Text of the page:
Is there such a thing as the perfect deal? Is it a myth or is it achievable? If it is achievable, how do we measure it?
First we have to define the perfect deal.
Does it mean:
- I've done well in the deal? (But this suggests the other side didn't get much from the deal, so can it really be perfect?)
- the other party has done well in the deal? (But we never really know what the other side wanted, so how can we know they've done well?)
- both sides are happy with the deal? (But is it possible to tell how happy each party is, and does their happiness need to be equal to be 'perfect'?)
Even if you think you've made a good deal, you are always prone to wondering 'Could I have done better? Should I have asked for more?' Can you ever be truly satisfied you got the best deal if the other party feels the same? If there's money left on the table, how can it be the perfect deal? Or should you just relax a little and analyse things differently? Perfection doesn't always come from hitting targets and number crunching.
If both parties walk away, happy and confident they got a good deal, that has to mean something - but is it the perfect deal?
Does such a thing exist? Consider this true story.
A teacher on holiday in the West Coast of Scotland met a few of the regulars in his hotel's bar, including Jim. Jim was a troubled man who owned a wrecked boat (with a large hole in its hull) that was taking up space in the local marina and costing him money every month. His wife had finally had enough and given him a month to fix the boat up or get rid of it. Jim couldn't afford the £3000 to get it back on the water, and nobody would touch it without it being watertight. A friend offered to remove the boat if Jim paid him £125. Not only could Jim not sell the boat, but it would cost him £125 to dump it!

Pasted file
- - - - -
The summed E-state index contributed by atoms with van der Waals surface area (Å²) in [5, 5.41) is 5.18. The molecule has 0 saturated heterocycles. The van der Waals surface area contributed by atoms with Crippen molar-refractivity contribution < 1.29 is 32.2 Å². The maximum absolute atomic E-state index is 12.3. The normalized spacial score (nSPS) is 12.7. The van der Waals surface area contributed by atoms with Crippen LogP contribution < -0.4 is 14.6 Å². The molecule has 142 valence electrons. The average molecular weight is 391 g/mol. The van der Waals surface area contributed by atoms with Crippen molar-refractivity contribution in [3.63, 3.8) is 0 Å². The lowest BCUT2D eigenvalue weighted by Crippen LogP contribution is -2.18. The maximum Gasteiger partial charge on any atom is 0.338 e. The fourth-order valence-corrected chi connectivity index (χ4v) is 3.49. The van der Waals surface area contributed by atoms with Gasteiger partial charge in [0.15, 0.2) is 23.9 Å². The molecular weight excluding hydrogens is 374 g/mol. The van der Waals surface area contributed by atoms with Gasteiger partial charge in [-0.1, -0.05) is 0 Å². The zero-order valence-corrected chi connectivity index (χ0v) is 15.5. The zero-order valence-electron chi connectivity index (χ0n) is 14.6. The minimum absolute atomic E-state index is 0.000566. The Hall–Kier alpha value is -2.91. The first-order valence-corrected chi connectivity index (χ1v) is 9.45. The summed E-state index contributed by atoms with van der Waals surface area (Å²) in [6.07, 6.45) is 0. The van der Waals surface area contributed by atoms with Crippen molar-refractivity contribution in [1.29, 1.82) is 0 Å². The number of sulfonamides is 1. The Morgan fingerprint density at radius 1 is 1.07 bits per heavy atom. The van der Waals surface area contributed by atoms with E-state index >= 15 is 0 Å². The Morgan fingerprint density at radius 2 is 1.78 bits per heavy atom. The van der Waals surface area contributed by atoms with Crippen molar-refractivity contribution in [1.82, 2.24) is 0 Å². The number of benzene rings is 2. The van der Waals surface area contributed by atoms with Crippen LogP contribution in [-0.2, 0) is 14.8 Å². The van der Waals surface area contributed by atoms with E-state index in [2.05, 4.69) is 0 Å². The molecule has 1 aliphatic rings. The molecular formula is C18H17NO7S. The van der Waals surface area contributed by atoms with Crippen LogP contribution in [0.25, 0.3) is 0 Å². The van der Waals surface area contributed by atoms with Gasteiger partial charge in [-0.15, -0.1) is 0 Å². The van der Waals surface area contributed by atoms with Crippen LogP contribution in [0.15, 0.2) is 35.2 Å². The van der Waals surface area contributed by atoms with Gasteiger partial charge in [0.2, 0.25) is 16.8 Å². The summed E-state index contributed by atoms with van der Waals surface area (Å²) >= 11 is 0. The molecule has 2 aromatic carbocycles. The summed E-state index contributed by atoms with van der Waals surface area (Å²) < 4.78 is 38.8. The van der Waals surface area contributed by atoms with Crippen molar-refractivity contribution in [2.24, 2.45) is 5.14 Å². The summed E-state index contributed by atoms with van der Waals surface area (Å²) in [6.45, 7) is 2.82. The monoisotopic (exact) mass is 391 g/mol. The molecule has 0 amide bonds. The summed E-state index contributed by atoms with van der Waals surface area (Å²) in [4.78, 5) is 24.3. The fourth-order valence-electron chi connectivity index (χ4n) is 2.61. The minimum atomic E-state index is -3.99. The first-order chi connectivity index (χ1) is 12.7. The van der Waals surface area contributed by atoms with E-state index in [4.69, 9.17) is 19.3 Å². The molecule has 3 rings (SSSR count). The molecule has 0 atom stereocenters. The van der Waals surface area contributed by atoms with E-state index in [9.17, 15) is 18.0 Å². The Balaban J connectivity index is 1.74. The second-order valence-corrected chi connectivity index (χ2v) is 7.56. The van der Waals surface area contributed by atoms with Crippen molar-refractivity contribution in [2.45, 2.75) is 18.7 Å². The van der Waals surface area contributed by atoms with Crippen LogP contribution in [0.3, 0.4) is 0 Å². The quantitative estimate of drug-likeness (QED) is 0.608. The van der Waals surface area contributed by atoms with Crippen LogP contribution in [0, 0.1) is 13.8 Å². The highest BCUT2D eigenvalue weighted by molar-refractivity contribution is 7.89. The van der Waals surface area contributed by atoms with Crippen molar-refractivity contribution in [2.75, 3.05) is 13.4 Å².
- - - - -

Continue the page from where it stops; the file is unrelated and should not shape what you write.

On the last night of his holiday the teacher was amused to see Jim in the bar with a huge smile, buying drinks for all his friends. Jim told the teacher that someone had bought his boat for £1000. He couldn't believe his luck; he would have bitten her hand off for a mere £200!
That night the teacher bumped into an old pupil. She greeted him and asked if he'd like to join her for dinner because she was celebrating. He accepted and asked what the special occasion was. 'I've just bought a boat for only £1000,' she said, as a bottle of champagne was delivered to the table.
The teacher was a little worried. Had she just bought the rust bucket Jim had sold? Did she not realise she had paid over the odds for it? Surely this was the worst deal he had ever come across.
'I've got a new job,' the student explained. 'I work for the BBC as a props manager. We're filming up here next month and I was sent by my boss to buy a boat with a budget of £18,000. He'll be delighted when I tell him I secured one for only £1000.'
The teacher was speechless. He was about to offer his former pupil some advice on negotiation but instead asked, 'You do know there's a huge hole in that boat?'
'Of course!' she replied. 'It doesn't matter. We need the boat for an explosion scene. The props department will make it look good for the camera and then we'll blow it up, so the hole's not an issue.'
The result? Two people, both completely happy with their deal. Each could have secured a better deal, but would that have made it any less perfect